An Experimental Evaluation of the Generalizing Capabilities of Process Discovery Techniques and Black-Box Sequence Models An Experimental Evaluation of the Generalizing Capabilities of Process Discovery Techniques and Black-Box Sequence Models
Paper summary # Contributions The contribution of this paper is three-fold: 1. We present a method to use *process models* as interpretable sequence models that have a stronger notion of interpretability than what is generally used in the machine learning field (see Section *process models* below), 2. We show that this approach enables the comparison of traditional sequence models (RNNs, LSTMs, Markov Models) with techniques from the research field of *automated process discovery*, 3. We show on a collection of three real-life datasets that a better fit of sequence data can be obtained with LSTMs than with techniques from the *automated process discovery* field # Process Models Process models are visually interpretable models that model sequence data in such a way that the generated model is represented in a notation that has *formal semantics*, i.e., it is well-defined which sequences are and which aren't allowed by the model. Below you see an example of a Petri net (a type of model with formal semantics) which allows for the sequences <A,B,C>, <A,C,B>, <D,B,C>, and <D,C,B>. https://i.imgur.com/SbVYMvX.png For an overview of automated process discovery algorithms to mine a process model from sequnce data, we refer to [this recent survey and benchmark paper](https://ieeexplore.ieee.org/abstract/document/8368306/).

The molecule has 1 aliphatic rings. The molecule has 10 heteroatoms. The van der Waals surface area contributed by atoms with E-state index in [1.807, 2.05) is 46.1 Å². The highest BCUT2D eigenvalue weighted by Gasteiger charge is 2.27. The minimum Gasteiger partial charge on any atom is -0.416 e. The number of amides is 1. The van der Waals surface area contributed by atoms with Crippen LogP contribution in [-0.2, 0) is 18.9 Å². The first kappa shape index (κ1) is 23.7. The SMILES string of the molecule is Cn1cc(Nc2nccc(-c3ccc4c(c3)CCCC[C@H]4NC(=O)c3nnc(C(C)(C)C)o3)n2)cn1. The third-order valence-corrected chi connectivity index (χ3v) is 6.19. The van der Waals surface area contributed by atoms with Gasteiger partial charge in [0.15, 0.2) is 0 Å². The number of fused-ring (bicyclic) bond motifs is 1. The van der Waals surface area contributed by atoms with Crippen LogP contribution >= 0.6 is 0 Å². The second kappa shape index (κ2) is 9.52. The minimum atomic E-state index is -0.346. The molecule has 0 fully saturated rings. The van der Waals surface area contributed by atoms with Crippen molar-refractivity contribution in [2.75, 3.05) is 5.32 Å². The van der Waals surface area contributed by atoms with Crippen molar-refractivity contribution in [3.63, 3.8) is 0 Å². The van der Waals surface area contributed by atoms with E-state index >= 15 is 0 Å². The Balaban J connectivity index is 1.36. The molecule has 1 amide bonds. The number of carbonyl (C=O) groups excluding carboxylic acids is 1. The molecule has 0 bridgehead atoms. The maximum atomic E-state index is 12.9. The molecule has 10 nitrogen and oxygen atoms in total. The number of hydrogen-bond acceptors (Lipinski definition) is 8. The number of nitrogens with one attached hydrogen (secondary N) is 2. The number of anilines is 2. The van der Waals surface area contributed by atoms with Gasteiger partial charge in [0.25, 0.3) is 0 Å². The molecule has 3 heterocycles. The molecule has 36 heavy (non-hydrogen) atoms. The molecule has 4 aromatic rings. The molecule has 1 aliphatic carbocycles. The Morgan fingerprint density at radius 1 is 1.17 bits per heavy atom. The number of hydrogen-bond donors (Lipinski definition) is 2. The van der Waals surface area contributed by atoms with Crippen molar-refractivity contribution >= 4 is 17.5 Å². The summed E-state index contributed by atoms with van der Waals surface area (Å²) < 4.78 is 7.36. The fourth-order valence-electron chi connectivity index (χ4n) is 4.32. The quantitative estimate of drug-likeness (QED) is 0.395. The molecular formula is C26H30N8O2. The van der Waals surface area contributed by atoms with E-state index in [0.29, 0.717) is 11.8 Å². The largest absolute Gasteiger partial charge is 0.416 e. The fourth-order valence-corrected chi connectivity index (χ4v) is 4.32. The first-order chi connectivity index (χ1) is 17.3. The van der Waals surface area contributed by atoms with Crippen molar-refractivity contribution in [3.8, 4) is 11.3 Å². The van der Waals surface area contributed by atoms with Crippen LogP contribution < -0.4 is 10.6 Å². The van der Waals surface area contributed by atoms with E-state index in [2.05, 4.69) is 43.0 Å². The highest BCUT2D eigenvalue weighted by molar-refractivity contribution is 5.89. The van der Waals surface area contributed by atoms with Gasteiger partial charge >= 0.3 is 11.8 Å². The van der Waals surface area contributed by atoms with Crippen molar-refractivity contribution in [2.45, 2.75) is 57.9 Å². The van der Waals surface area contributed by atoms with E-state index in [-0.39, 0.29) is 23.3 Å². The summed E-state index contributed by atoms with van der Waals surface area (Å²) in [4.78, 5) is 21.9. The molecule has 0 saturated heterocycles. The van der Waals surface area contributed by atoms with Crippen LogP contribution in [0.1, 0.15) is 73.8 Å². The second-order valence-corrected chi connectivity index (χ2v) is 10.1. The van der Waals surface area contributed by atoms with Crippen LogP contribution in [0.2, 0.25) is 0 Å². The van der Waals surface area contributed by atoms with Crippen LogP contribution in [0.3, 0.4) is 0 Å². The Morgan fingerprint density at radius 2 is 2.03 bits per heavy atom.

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An Experimental Evaluation of the Generalizing Capabilities of Process Discovery Techniques and Black-Box Sequence Models
Niek Tax and Sebastiaan J. van Zelst and Irene Teinemaa
Lecture Notes in Business Information Processing - 2018 via Local CrossRef
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